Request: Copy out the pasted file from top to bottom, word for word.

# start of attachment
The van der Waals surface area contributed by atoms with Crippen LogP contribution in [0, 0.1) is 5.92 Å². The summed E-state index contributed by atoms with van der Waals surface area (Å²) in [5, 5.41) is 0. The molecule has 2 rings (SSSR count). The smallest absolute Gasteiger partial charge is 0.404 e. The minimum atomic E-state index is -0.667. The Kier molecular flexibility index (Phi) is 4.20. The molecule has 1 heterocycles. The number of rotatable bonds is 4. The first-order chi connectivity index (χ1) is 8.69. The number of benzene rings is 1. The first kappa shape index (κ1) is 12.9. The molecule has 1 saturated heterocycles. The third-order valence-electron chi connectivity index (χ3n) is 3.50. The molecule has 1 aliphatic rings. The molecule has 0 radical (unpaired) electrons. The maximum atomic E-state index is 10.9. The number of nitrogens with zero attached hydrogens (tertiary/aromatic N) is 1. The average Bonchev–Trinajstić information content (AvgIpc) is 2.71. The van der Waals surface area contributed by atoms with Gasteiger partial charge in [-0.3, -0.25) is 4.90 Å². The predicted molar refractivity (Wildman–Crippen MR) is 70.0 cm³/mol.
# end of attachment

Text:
The van der Waals surface area contributed by atoms with Crippen LogP contribution in [0, 0.1) is 5.92 Å². The summed E-state index contributed by atoms with van der Waals surface area (Å²) in [5, 5.41) is 0. The molecule has 2 rings (SSSR count). The smallest absolute Gasteiger partial charge is 0.404 e. The minimum atomic E-state index is -0.667. The Kier molecular flexibility index (Phi) is 4.20. The molecule has 1 heterocycles. The number of rotatable bonds is 4. The first-order chi connectivity index (χ1) is 8.69. The number of benzene rings is 1. The first kappa shape index (κ1) is 12.9. The molecule has 1 saturated heterocycles. The third-order valence-electron chi connectivity index (χ3n) is 3.50. The molecule has 1 aliphatic rings. The molecule has 0 radical (unpaired) electrons. The maximum atomic E-state index is 10.9. The number of nitrogens with zero attached hydrogens (tertiary/aromatic N) is 1. The average Bonchev–Trinajstić information content (AvgIpc) is 2.71. The van der Waals surface area contributed by atoms with Gasteiger partial charge in [-0.3, -0.25) is 4.90 Å². The predicted molar refractivity (Wildman–Crippen MR) is 70.0 cm³/mol.